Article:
Maple-Glazed Brussels Sprouts

As promised, the recipe for Maple-Glazed Brussels Sprouts that I mentioned in my Thanksgiving Menu post. This has been adapted a bit from the Forks Over Knives cookbook.

I grew up HATING Brussels sprouts as I did most vegetables. I am one of the pickiest eaters you will ever come across. And yet, somehow, these babies are soooo good, even I can’t pass them up. Now, I really did want this up before Thanksgiving so you all could share this treat with your families (my bad), but they are amazing any time of the year!


1 1/2 pound Brussels sprouts
1/4 finely minced shallots
1/4 coup maple syrup
1 tablespoon Dijon mustard
1 tablespoon soy sauce or coconut aminos or tamari
1 tablespoon cornstarch or arrowroot powder
Chopped walnuts or pecans


  1. Bring a saucepan of water to a boil. Cut the stems of the Brussels sprouts and discard, then cut the sprouts in half. Cook the sprouts in the boiling water for 2 minutes, then drain and rinse with cold water.
  2. In a nonstick saucepan, sauté the shallots in a small amount of water or vegetable broth for 2-3 minutes. Add the boiled sprouts and sauté for 4 more minutes.
  3. In a small bowl, whisk the maple syrup, soy sauce, Dijon mustard, and cornstarch together. Pour the mixture over the Brussels sprouts and cook for about 2 minutes, until the sauce thickens. Garnish with nuts as desired. Makes 6 to 8 servings.

The first step of cooking the Brussels sprouts can be done in advance. That is what we did the day before Thanksgiving to cut down on some work the day of. You can also mix the sauce together ahead of time and keep it in the fridge overnight but we actually ran out of time Wednesday due to the arrival of family that day. But the sprouts came out AMAZING! We made a little extra sauce for some extra flavor. The only thing I’d do differently next time is quarter the sprouts instead of halve them, especially for the bigger sprouts.

Apologies for not having a better photo of this amazing dish. It was too delicious to not dig into right away! This is an old photo that really doesn’t do it justice.

maple glazed brussels sprouts

I hope you all had a wonderful Thanksgiving! Stayed tuned for some exciting news I am sharing next week! xoxo

What’s On My Thanksgiving Menu

With just over a week away from Thanksgiving, it is time to start planning the menu for the big day. This is my first Thanksgiving on a whole foods plant-based diet. It’s about to get interesting. Traditionally, Thanksgiving is centered around processed meats, lots of fat and butter, and sugar-laden desserts. Any vegetable on the table is typically baked into a casserole with cheese or butter. The only semi-healthy item is the salad (which wasn’t a common option on Thanksgiving in my family for what I can remember) but any health aspect was negated by the cheese and fatty dressing poured on top.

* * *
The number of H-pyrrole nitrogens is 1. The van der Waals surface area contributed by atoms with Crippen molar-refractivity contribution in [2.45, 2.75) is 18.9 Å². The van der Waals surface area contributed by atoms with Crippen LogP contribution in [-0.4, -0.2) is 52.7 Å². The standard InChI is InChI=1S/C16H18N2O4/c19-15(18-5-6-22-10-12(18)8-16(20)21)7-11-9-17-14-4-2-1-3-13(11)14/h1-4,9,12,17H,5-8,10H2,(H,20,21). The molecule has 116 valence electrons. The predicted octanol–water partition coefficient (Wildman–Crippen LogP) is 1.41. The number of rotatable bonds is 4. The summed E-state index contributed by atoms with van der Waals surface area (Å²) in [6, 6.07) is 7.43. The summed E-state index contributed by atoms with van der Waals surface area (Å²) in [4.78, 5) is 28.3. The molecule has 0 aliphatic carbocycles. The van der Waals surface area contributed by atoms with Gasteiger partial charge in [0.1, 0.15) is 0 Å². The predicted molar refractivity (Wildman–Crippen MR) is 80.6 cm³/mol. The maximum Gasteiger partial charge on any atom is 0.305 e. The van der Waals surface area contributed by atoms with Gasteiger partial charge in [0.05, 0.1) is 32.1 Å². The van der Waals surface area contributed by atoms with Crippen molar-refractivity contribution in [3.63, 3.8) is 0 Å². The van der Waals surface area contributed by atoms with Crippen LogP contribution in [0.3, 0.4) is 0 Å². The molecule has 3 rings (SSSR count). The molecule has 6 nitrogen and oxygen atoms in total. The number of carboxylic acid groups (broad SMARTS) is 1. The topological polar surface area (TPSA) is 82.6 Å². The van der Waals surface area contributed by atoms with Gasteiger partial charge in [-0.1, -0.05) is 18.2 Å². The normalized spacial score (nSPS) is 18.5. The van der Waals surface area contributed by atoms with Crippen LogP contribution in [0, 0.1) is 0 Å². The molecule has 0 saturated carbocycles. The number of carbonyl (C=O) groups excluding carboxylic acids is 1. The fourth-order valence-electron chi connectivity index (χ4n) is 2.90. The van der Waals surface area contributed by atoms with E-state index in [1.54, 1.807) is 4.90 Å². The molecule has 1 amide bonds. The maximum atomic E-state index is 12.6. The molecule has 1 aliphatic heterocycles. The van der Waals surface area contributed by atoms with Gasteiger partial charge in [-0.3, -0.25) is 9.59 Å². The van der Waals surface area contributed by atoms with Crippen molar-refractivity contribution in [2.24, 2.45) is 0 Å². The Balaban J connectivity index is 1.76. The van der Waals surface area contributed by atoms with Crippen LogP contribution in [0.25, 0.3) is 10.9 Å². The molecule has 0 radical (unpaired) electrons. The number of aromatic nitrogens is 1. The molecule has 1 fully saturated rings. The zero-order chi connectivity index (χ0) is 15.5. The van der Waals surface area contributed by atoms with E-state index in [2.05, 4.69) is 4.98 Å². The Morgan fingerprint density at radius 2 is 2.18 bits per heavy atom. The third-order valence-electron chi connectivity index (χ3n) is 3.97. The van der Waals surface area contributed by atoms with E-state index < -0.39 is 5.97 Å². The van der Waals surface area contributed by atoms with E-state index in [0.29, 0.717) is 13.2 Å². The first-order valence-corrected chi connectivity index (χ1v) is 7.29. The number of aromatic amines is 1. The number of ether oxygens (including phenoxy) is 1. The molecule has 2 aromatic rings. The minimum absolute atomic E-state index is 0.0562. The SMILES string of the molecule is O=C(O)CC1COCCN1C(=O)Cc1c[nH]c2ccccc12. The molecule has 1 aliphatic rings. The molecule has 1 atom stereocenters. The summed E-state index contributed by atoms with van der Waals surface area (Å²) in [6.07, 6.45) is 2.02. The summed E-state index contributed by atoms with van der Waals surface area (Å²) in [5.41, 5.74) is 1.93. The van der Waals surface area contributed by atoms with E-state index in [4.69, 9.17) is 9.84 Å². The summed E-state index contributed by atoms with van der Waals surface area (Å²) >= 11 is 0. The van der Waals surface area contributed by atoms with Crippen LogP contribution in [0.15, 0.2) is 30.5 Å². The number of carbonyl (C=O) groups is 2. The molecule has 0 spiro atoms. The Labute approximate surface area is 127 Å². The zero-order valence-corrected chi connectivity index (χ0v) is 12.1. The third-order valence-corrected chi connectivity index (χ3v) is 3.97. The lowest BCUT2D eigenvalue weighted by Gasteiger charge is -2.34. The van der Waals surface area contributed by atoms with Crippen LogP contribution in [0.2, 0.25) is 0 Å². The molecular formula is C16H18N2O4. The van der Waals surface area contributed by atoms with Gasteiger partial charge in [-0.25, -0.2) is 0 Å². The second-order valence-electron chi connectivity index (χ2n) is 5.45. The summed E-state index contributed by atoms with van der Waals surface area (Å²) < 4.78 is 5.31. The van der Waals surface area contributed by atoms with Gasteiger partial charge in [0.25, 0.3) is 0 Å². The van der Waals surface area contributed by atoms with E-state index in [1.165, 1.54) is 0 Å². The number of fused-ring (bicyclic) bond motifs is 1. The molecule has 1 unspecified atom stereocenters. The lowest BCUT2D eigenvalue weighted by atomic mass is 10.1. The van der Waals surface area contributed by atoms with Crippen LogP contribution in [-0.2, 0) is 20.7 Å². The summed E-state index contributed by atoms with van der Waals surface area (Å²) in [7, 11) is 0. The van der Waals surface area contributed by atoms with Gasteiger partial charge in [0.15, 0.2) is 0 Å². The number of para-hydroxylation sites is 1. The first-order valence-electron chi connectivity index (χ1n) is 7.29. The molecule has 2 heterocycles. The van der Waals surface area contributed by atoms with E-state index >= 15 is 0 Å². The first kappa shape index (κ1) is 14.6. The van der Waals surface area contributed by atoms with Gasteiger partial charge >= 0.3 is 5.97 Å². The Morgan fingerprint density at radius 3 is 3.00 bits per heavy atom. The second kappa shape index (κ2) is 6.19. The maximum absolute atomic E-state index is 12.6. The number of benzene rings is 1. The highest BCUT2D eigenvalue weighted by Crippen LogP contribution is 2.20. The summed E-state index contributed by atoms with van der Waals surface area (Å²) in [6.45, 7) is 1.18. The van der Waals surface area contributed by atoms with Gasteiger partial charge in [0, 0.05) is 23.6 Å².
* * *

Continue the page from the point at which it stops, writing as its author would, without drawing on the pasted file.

And then the stomach ache and drowsiness would set in.

Ever wonder why you get so tired after a big meal? On Thanksgiving, many blame the turkey because it contains tryptophan. However, this myth was dispelled over a decade ago by a study done at MIT. Turkey only contains tryptophan, an essential amino acid, in small quantities. What happens is that tryptophan has to compete with other amino acids for transport across the blood-brain barrier into the brain. Since it is found in animal proteins in a smaller ratio, it is typically last in line for transport. So if anything, consuming turkey actually lowers tryptophan levels. When tryptophan is consumed as part of an animal protein meal, serum tryptophan levels rise while brain tryptophan levels decline.

Lower tryptophan levels are associated with depression so being able to have it cross the blood-brain barrier is key. On Thanksgiving day, what’s more likely happening is the refined carbohydrates and fat are increasing the release of insulin, which causes the muscles to take up the non-tryptophan amino acids as fuel and allows the tryptophan to be first in line for brain access. Once in the brain, this leads to an increased production of serotonin–the “happy hormone” and some of it gets converted to melatonin, a chemical associated with helping sleep.

The reason you feel so much sleepier than usual on Thanksgiving is because of the sheer amount of calories you’re consuming–>not only does that surge of serotonin production lead to melatonin, but your body has to use so much energy just to digest all of that food. Also, being dehydrated can exacerbate your lethargy, so make sure to drink plenty of water!